Kevin Magnussen, Haas, Jeddah Corniche Circuit, 2024

“You need to go more slowly”: The radio calls behind Haas’s controversial point

Formula 1

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When the top five teams in the 2023 constructors championship – Red Bull, Mercedes, Ferrari, McLaren and Aston Martin – filled the 10 points-paying positions in the opening round of the 2024 season, the remaining five teams were faced a difficult reality.

Clearly, as long as there were no mishaps or mechanical problems for the top teams over a grand prix, the chances of the rest of the field scoring points was almost nil.

But when Lance Stroll crashed his Aston Martin on lap six of the Saudi Arabian Grand Prix, an opportunity opened up for Alpine, Williams, RB, Sauber or Haas to pick up the pieces and take their first point of the season.

In the end, Haas managed to do just that. They achieved it through and excellent example of team work between the strategists on the pit wall and drivers Nico Hulkenberg and Kevin Magnussen. Here’s how they did it.

Magnussen and Hulkenberg’s radio messages

Kevin Magnussen, Haas, Jeddah Corniche Circuit, 2024, start
Magnussen was the leading Haas driver at the start

After both reached Q2 in Friday’s qualifying session, Magnussen secured 13th place on the grid while a fuel system failure forced Hulkenberg to stop on the track, leaving him in 15th. At the start, Haas followed the vast majority of the field by fitting medium tyres on both cars to prepare to run a typical one-stop strategy around the low degradation Jeddah circuit.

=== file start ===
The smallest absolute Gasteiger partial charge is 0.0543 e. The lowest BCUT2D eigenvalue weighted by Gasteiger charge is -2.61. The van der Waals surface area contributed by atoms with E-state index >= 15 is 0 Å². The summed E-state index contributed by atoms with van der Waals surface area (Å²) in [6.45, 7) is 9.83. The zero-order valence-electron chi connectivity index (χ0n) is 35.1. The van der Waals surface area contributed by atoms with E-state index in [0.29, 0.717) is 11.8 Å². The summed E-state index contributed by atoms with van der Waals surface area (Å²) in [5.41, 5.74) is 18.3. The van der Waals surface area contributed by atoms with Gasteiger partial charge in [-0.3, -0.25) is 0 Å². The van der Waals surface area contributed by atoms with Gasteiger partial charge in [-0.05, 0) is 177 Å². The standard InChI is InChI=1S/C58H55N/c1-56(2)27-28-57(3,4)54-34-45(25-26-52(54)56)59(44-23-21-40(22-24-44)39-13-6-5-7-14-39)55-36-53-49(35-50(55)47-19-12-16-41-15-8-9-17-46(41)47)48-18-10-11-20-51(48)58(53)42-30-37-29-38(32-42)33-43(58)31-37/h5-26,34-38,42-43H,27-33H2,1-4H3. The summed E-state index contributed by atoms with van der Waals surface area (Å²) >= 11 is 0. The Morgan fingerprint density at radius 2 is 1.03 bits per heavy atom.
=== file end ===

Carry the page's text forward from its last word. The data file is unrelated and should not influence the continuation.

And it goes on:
The pair each gained a place on the opening lap: Magnussen passed Alexander Albon and Hulkenberg got ahead of Daniel Ricciardo. Then on lap six, the Haas drivers rounded turn 22 to see the Aston Martin in the barriers.

Lap: 6/50 MAG: 1’36.027, HUL: 1’36.398
HulkenbergThere was a crash. Turn 22.
GannonYeah, copy that. Don’t know why there’s no flag.
Lap: 7/50 MAG: 2’11.564, HUL: 2’09.724
SladeNo sign of Safety Car at the moment. We’ve got a yellow flag from turn 20.GannonSafety Car. Safety Car. Get positive on the delta time and, for now, stay out. Positive on Delta time.
SladeSafety Car. Safety Car. Stay positive on your delta. Mode ‘slow’, please. Mode ‘slow’. How is the balance, Kev?GannonNico, I need multi-function B9 to position seven, multi-function B9 to position seven and we are staying out. It’s double yellow, turns 20, through 23.
MagnussenIt’s pretty good. Little bit of understeer, but. I think we could go up by two or something, just a little bit.HulkenbergCheck if that should be good now.
SladeCopy. Just keep as close as you can to zero on your delta.GannonThat’s correct. All good. Okay, Nico. So we’re staying out. Certainly others will be boxing, so just make sure you’re close to zero, but positive at the SC one and two [line].
SladeMulti-B9, position seven, please Kev. Multi-B9, position seven.HulkenbergWhat about Kevin?
MagnussenCopy.GannonHe’s coming in.
SladeBox, Kev, box. Please confirm.
MagnussenBox, box.

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Haas decided to split strategies. They summoned Magnussen in for hard tyres but left Hulkenberg out on his mediums. Hulkenberg took the restart from eighth place, while Magnussen was five places further back in 13th.

Alexander Albon, Kevin Magnussen, Jeddah Corniche Circuit, 2024
One of Magnussen’s penalties arose from this collision with Albon

Almost immediately, Magnussen caught trouble. He squeezed Albon against the wall as the Williams attempted to pass him around the outside into turn four, earning a ten second time penalty from the stewards.

Lap: 8/50 MAG: 3’00.027, HUL: 2’50.478
SladeMode ‘RS’ for the start for the box, please.HulkenbergSo you’re currently P8. Leader Norris didn’t pit. Verstappen’s on a hard, Hamilton didn’t pit yet. Then Perez, Leclerc, Piastri, Alonso ahead are all on new hards. Russell behind, new hard, then Zhou still on his medium and Tsunoda new hard. Bearman’s still on his soft and then Kevin’s in P13 on the hard.